Of what real value can it have, since it so utterly favors pitchers on weak teams (Young, Johnson, Alexander, Carlton, Vance), while it makes pitchers on strong teams (Matty, Brown, Ford, Grove, Pennock, Hoyt, Shawkey) appear good only due to team strength. Team WPCT minus the pitcher's W-L PCT. gotta go, guys.

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              • #67
                Clemens, not even close. Ryan was rarely the best pitcher on his own team throughout his career.

                Comment


                • #68
                  Originally posted by digglahhh
                  You know what the problem with the winning % over team is?

                  When you have a great pitcher on the mound, its easy to be a good team. When you have a poor pitcher on the mound, its easy to be a bad team.

                  Even, Carlton in '72, its like overstating things, actually its like using the word in its own definition. Of course the Phillies were good in '72 with Carton on the mound- he was a HOF pitcher during his career year! That's kinda the point, isn't it...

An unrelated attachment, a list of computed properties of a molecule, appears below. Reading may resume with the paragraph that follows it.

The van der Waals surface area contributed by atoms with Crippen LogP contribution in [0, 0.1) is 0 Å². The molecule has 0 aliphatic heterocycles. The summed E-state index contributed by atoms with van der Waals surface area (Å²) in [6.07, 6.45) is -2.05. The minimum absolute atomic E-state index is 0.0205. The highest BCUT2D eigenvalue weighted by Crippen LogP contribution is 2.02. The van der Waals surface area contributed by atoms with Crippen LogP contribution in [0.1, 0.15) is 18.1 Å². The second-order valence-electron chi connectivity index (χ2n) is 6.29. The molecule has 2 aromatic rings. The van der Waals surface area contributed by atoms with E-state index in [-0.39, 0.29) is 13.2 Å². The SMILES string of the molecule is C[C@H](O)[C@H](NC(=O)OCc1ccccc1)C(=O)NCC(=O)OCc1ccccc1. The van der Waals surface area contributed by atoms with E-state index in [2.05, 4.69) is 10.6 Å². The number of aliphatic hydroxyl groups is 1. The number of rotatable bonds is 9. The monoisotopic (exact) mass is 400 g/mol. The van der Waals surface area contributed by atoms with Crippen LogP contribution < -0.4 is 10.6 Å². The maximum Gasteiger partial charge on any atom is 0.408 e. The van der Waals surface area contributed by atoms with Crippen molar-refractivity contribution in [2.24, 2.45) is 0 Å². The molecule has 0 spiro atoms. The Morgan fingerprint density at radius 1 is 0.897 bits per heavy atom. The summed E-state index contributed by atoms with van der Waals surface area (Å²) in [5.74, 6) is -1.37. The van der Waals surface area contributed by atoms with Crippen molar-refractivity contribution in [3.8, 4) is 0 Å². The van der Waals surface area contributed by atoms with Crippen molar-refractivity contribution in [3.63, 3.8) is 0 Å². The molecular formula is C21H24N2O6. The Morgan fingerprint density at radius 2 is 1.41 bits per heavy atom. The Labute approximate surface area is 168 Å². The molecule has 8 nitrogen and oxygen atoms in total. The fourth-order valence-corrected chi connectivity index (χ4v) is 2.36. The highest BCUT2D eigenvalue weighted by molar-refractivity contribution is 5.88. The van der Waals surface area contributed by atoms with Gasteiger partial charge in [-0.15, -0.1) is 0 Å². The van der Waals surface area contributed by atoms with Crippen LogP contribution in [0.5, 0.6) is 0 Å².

And WP% over team is biased toward the ace who has no back-up in the rotation.

                  The pitcher's performance is the most predictive of whether his team is going to win. If all you have to do is score 2 runs to win, even a bad team can do that most of the time...
                  I posted in regards to this exact problem recently, but it would probably take me an hour to find it. Suffice it to say, SABR's Baseball Research Journal had a very nice piece attempting to ameliorate this exact problem in the last issue.

                  Basically, the authors illustrated exactly what you're talking about by using Maddux's 95' season juxtaposed with Carlton's 1972 season. Even if he'd gone 21-0, by the WPCT differential method, he still wouldn't even be remotely close to Carlton.

                  And using their methodology (which partly incorporated the "wins above team" metric), I remember Randy Johnson, Roger Clemens, Cy Young, and Pete Alexander being among the top few (I'm almost certain Clemens and Randy Johnson were 1 and 2 alltime). Also, Whitey Ford was up there- and he obviously never, ever COULD be, if we used the old WPCT differential method.

                  So I see the need to attempt to level the field so that the guys on great teams don't come out looking like the best mainly because they were on great teams, but there's a better way.